The domain of the root function when the index is even, is all nonnegative numbers.
The domain of the root function when the index is odd, is the set of all real numbers.
Root Functions
MartinGay, Intermediate Algebra, 5ed 2020
We have previously worked with graphing basic forms of functions so that you have some familiarity with their general shape.
You should have a basic familiarity with root functions, as well.
Root Functions
MartinGay, Intermediate Algebra, 5ed 2121
x y
4 2
1 1
0 0
x
y
(0, 0)
(4, 2)
(1, 1)
Graph xy
6 6
2 2
(2, )2(6, )6
Graphs of Root Functions
Example:
MartinGay, Intermediate Algebra, 5ed 2222
x y
1 1
0 0x
y
(0, 0)
(1, 1)
28
4 3 4 (4, )3 4(8, 2)
1 1
4 3 4
28
(1, 1)
(4, )3 4(8, 2)
Graph 3 xy
Graphs of Root Functions
Example:
MartinGay, Intermediate Algebra, 5ed 2424
Exponents with Rational Numbers
So far, we have only worked with integer exponents.
In this section, we extend exponents to rational numbers as a shorthand notation when using radicals.
The same rules for working with exponents will still apply.
MartinGay, Intermediate Algebra, 5ed 2525
Recall that a cube root is defined so that
abba 33 ifonly
However, if we let b = a1/3, then aaaab 133/133/13 )(
Since both values of b give us the same a,33/1 aa
Understanding a1/n
nn aa /1
n aIf n is a positive integer greater than 1 and is a real number, then
1Definition of na
MartinGay, Intermediate Algebra, 5ed 2626
Use radical notation to write the following. Simplify if possible.
3381 4 44 4/181
5/11032x 25 1055 10 2232 xxx
3/1716x 3233 633 743 7 2222216 xxxxxx
Using Radical Notation
Example:
MartinGay, Intermediate Algebra, 5ed 2727
Understanding am/n
If m and n are positive integers greater than 1 with m/n in lowest terms, then
mnn mnm aaa /
1
Definition of na
n aas long as is a real number
MartinGay, Intermediate Algebra, 5ed 2828
Use radical notation to write the following. Simplify if possible.
3/48 4
3 8
3/773x 3 773x
32 73)73( xx
4
3 32 42 16
33 6 7373 xx
Using Radical Notation
Example:
MartinGay, Intermediate Algebra, 5ed 2929
Understanding am/n
as long as am/n is a nonzero real number.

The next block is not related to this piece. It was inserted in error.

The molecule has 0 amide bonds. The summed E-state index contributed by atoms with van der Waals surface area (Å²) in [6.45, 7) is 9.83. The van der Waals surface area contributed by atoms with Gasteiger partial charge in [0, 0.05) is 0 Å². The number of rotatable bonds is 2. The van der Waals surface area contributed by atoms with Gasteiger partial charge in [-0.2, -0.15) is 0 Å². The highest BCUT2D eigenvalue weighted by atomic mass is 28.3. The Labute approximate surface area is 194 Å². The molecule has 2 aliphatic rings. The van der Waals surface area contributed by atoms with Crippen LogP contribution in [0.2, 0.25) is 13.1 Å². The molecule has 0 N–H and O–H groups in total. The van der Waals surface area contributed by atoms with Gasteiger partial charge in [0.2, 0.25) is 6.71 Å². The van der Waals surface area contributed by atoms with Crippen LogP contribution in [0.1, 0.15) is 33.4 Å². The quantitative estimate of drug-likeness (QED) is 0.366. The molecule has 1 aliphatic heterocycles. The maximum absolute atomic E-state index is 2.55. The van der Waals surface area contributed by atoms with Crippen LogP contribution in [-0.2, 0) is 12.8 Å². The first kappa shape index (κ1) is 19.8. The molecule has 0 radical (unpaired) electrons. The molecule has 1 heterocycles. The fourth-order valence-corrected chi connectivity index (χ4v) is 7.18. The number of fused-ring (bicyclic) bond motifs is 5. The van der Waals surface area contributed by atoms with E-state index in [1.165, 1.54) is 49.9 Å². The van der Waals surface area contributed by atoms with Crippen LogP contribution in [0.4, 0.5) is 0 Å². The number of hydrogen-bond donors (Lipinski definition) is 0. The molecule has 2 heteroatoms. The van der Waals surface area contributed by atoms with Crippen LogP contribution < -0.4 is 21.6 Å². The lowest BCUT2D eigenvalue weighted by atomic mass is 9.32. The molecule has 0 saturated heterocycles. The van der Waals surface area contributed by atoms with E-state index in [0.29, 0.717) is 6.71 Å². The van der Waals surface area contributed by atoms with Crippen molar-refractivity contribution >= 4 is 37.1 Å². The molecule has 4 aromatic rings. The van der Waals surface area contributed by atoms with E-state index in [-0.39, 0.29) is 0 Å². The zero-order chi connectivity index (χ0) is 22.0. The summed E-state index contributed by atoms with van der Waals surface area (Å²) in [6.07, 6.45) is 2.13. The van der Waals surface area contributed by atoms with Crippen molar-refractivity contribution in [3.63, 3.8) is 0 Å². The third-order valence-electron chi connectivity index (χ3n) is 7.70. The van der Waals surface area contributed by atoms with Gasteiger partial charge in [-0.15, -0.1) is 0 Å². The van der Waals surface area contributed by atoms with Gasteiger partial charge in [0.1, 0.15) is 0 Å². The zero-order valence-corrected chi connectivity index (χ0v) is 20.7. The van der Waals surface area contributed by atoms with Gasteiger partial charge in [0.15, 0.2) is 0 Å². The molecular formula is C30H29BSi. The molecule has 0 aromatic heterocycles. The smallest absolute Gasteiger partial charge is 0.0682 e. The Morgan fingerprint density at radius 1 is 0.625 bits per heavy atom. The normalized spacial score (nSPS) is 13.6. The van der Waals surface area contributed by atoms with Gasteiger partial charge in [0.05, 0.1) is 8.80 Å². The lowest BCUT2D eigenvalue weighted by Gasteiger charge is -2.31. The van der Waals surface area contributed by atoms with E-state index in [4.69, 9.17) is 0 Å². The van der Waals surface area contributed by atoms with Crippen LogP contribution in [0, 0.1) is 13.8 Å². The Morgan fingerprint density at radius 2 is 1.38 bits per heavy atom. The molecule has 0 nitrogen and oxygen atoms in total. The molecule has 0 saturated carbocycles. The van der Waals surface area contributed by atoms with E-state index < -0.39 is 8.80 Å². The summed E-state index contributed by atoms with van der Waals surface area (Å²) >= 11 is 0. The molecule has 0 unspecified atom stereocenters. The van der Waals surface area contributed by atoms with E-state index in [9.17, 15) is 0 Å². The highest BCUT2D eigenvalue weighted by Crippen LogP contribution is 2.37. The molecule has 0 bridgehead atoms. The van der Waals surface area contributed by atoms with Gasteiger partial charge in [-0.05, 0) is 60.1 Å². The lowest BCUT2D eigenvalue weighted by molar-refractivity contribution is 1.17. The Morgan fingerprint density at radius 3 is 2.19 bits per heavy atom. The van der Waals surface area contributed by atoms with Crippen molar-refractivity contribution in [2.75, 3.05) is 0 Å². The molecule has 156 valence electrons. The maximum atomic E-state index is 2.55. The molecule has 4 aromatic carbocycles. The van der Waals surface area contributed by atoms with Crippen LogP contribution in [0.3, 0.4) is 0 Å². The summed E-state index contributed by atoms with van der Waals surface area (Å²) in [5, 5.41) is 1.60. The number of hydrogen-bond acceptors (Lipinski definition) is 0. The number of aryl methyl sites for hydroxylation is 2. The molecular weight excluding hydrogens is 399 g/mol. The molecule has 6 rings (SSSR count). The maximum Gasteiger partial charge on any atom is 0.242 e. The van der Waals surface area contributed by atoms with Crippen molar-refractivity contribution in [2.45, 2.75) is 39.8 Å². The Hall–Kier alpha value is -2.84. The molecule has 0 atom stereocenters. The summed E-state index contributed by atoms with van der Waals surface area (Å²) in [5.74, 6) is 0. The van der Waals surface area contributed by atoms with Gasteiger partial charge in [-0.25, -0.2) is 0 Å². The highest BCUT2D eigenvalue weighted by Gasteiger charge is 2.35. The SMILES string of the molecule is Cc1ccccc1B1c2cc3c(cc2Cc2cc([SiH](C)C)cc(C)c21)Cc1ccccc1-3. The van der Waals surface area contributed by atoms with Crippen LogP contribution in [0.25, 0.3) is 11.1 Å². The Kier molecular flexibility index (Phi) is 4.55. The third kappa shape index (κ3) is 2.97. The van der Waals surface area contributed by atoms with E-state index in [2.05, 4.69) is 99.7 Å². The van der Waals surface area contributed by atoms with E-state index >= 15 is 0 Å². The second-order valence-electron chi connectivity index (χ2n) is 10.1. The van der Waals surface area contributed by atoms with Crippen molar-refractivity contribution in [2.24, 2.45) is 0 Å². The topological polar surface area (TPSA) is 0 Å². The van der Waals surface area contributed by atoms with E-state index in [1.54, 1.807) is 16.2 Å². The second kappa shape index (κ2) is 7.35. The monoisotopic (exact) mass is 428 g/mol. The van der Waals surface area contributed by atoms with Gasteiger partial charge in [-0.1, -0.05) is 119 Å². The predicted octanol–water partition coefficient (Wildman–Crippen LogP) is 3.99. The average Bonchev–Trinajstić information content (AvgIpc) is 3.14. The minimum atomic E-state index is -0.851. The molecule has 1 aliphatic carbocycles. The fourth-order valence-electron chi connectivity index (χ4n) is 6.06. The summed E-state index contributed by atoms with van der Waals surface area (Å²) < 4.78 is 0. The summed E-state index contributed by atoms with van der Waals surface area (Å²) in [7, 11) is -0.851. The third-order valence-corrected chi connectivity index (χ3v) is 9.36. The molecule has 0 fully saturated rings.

nmnm
aa
// 1
Definition ofm
na
MartinGay, Intermediate Algebra, 5ed 3030
Use radical notation to write the following. Simplify if possible.
3/264 3/264
1
4/516 4/516
1
23 64
1
23 34
1
24
116
1
54 42
1
52
1
32
1
Using Radical Notation
Example:
MartinGay, Intermediate Algebra, 5ed 3131
Use properties of exponents to simplify the following. Write results with only positive exponents.
33/25/132 x 25/332 x
3/2
2/14/1
a
aa 3/22/14/1a
23
5 52 x 232 x 28x
12/812/612/3a 12/11a 12/11
1
a
Using Rules for Exponents
Example:
MartinGay, Intermediate Algebra, 5ed 3232
Use rational exponents to write as a single radical.
253 2/13/1 25 6/36/2 25 6/132 25 6 200
Using Rational Exponents
Example:
MartinGay, Intermediate Algebra, 5ed 3434
n n na b ab
Product Rule for Radicals
Product Rule for Radicals
n a n bIf and are real numbers, then
MartinGay, Intermediate Algebra, 5ed 3535
Simplify the following radical expressions.
40 104 102
16
5 16
5
4
5
15 No perfect square factor, so the radical is already simplified.
Simplifying Radicals
Example:
MartinGay, Intermediate Algebra, 5ed 3636
Simplify the following radical expressions.
7x xx6 xx6 xx3
16
20
x
16
20
x
8
54
x 8
52
x
Simplifying Radicals
Example:
MartinGay, Intermediate Algebra, 5ed 3737
nn
n
a ab b
n a n bIf and are real numbers,
Quotient Rule Radicals
and is not zero, thenn b
Quotient Rule for Radicals
MartinGay, Intermediate Algebra, 5ed 3838
Simplify the following radical expressions.
3 16 3 28 33 28 3 2 2
3
64
3 3
3
64
3
4
33
Simplifying Radicals
Example:
MartinGay, Intermediate Algebra, 5ed 3939
The distance d between two points (x1,y1) and (x2,y2) is given by
212
212 yyxxd
The Distance Formula
Distance Formula
MartinGay, Intermediate Algebra, 5ed 4040